Hieronymus Bosch’s bizarre paintings might have looked perfectly ordinary to his contemporaries, argues Stanley Meisler in “The World of Bosch.” Modern viewers may find this very hard to believe. We approach Bosch through layers of Freudian interpretation and Surrealist appreciation. We cannot help “regarding the scores of bizarre monsters”—allegories for sins and punishments far more legible in 15th-century Netherlands—“as a kind of dark and cruel comic relief.”
While Bosch might have intended his work as serious sermonizing, it is impossible for us to inhabit the medieval consciousness of his time and place. There’s just no getting around the fact that Bosch is really weird—weirder even (or more imaginatively allegorical) than nearly any other artist of his time. In some very important ways, he belongs to a 20th-century aesthetic of post-Freudian dream logic as much as he belonged to peculiar medieval visions of heaven and hell.
Bosch “described terrible, unbearable holocausts crushing mankind for its sins,” writes Meisler, visions that seemed both stranger and more familiar in the wake of so many man-made holocausts whose absurdities defy reason. What modern horrors does famed Japanese animator Yōji Kuri invoke in his psychedelic 1972 film “The Midnight Parasites,” above, a surrealist short set in the world of Bosch?
Dangerous Minds’ Paul Gallagher describes the plot, such as it is:
Here Kuri imagines what would life might be like if we all lived in Bosch’s painting “Garden of Earthly Delights.” It’s a basically shit and death or rather a cycle of life where blue figures live and die; eat shit and shit gold; are skewered, and devoured; are regurgitated and reborn to carry on the cycle once again.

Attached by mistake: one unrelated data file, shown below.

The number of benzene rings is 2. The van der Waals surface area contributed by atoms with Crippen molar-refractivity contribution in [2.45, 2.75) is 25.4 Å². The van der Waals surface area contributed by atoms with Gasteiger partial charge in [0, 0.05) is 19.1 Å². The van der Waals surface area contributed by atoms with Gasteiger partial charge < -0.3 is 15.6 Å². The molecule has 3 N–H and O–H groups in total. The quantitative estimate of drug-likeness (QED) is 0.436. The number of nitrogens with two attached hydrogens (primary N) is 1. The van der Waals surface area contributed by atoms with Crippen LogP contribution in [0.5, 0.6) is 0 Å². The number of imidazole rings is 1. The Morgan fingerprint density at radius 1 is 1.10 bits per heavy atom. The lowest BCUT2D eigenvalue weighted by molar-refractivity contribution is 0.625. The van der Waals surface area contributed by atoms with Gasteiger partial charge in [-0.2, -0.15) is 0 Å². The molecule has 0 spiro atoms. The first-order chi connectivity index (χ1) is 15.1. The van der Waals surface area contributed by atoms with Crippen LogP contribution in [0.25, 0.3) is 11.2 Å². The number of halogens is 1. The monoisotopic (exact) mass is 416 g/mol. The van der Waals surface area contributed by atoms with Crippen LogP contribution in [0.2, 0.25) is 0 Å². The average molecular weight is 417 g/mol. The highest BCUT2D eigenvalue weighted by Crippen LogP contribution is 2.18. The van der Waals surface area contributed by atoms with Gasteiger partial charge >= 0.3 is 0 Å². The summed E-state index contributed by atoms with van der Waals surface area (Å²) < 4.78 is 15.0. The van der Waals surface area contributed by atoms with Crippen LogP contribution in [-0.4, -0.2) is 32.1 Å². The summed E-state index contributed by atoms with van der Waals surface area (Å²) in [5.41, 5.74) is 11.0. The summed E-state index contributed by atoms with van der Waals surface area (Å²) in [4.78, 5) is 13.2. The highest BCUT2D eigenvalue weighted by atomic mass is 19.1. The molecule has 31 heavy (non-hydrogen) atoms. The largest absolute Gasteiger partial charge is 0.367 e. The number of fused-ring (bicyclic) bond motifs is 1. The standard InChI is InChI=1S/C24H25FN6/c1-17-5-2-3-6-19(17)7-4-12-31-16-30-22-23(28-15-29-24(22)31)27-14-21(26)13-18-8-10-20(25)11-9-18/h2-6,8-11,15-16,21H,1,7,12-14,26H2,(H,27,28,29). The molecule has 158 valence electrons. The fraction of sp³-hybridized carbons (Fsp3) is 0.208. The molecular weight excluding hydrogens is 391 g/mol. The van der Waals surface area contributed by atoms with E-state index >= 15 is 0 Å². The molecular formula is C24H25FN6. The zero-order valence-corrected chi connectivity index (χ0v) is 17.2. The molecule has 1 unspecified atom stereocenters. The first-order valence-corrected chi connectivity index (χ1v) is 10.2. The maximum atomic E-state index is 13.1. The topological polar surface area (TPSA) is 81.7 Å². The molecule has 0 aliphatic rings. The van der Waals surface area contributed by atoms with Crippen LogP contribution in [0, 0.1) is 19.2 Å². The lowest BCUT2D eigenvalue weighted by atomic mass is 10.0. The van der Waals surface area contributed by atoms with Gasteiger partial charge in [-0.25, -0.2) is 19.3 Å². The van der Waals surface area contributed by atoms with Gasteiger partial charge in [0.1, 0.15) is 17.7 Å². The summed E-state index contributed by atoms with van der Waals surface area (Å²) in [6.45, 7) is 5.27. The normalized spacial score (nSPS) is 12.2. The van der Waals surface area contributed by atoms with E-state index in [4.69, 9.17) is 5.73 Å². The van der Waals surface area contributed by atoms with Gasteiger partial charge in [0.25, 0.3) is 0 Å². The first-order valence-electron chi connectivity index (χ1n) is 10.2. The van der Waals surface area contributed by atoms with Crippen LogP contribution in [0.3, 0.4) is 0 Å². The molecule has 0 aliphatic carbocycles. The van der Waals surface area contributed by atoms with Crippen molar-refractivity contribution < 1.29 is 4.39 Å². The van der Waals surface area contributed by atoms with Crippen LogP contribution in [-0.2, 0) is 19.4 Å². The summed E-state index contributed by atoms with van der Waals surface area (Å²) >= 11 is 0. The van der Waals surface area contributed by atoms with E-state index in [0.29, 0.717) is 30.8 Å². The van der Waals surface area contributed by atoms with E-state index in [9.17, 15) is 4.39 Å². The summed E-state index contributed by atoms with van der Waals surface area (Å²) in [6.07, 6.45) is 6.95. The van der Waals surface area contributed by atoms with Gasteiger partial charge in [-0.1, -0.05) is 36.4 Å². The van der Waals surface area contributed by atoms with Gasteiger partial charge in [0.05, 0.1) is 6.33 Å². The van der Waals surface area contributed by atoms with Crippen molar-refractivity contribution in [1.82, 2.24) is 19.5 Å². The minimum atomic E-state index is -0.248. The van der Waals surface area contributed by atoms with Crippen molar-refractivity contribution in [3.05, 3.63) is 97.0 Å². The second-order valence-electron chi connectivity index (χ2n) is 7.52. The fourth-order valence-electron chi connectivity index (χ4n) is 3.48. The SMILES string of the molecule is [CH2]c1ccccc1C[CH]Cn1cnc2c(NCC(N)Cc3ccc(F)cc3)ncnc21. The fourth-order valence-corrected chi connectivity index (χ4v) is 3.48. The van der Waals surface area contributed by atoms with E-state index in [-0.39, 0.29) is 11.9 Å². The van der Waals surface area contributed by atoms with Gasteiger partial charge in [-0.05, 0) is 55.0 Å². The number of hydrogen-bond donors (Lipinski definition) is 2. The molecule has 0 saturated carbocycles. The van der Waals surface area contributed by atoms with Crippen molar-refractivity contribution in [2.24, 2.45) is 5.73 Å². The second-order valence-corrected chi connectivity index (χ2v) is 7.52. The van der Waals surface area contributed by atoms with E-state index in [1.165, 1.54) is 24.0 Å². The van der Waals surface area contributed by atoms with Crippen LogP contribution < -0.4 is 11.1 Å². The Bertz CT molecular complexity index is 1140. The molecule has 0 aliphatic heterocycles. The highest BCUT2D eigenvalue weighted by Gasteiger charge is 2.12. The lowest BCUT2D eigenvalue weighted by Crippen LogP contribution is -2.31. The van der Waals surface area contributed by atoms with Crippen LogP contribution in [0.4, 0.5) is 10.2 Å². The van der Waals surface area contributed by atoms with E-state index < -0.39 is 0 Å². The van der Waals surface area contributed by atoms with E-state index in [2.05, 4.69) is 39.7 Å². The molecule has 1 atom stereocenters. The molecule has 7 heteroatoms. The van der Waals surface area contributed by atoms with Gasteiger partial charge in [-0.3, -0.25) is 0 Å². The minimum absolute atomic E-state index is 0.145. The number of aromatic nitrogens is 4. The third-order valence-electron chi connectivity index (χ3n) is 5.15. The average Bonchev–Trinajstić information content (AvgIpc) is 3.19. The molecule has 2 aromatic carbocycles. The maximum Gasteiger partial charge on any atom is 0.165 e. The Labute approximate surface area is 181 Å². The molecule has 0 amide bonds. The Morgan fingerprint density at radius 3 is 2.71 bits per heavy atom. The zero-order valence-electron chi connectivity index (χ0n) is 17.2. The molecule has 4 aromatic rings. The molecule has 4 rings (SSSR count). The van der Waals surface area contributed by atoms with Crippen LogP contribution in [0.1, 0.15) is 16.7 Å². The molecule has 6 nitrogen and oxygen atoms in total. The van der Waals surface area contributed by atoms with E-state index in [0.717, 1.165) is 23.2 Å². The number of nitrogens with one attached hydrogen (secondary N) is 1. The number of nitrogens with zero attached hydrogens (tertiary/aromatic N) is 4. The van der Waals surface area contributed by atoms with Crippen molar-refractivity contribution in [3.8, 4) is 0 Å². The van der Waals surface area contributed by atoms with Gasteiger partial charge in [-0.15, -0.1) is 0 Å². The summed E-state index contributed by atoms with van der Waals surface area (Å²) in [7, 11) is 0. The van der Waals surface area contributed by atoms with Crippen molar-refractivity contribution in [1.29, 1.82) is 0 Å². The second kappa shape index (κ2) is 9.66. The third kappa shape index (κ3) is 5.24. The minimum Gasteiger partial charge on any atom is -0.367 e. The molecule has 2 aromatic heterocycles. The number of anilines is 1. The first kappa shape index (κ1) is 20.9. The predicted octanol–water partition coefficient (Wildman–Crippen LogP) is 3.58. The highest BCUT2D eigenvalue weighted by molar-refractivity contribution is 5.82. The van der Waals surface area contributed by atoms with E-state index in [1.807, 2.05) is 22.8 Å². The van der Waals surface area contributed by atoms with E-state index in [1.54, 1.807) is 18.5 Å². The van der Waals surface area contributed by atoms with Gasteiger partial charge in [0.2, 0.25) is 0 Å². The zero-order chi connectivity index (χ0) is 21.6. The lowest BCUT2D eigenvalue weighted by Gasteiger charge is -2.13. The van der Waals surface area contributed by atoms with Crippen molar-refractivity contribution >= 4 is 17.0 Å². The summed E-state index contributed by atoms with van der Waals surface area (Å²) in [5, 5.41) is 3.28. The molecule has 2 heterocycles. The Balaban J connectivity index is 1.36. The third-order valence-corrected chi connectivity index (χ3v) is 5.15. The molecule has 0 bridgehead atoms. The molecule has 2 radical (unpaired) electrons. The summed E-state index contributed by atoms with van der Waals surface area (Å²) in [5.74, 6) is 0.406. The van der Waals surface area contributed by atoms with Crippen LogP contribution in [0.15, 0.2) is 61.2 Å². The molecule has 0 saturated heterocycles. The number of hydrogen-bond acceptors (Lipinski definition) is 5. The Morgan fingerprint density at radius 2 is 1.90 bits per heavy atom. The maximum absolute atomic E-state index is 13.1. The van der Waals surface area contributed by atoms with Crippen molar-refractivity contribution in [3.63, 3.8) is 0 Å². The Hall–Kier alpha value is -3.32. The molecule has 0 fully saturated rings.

Kuri’s satirical vision, in films long favored by counter-cultural audiences, has “bite,” writes Animation World Network’s Chris Robinson: “he helped lift Japanese animation out of decades of cozy narrative cartoons into a new era of graphic and conceptual experimentation. His films mock and shock, attacking technology, population expansion, monotony of modern society… Witnessing the surrender of Japan during WW2, the devastation of his country followed by the quick rise of Western inspired materialist culture and rampant consumption, Kuri, like many of his colleagues at the time, questioned the state and direction of his society and world.”
His creative appropriation of Bosch, “dark, dirty, oddly beautiful, with a groovy soundtrack,” Gallagher writes, may not, as Meisler worries of many modern takes, get Bosch wrong at all. Though the Dutch artist’s symbolism may never be comprehensible—or anything less than hallucinatory—to us moderns, Kuri’s half-playful reimagining uses Boschian figures for some serious moralizing, showing us a hell world governed by grave lapses and cruelties Bosch could never have imagined.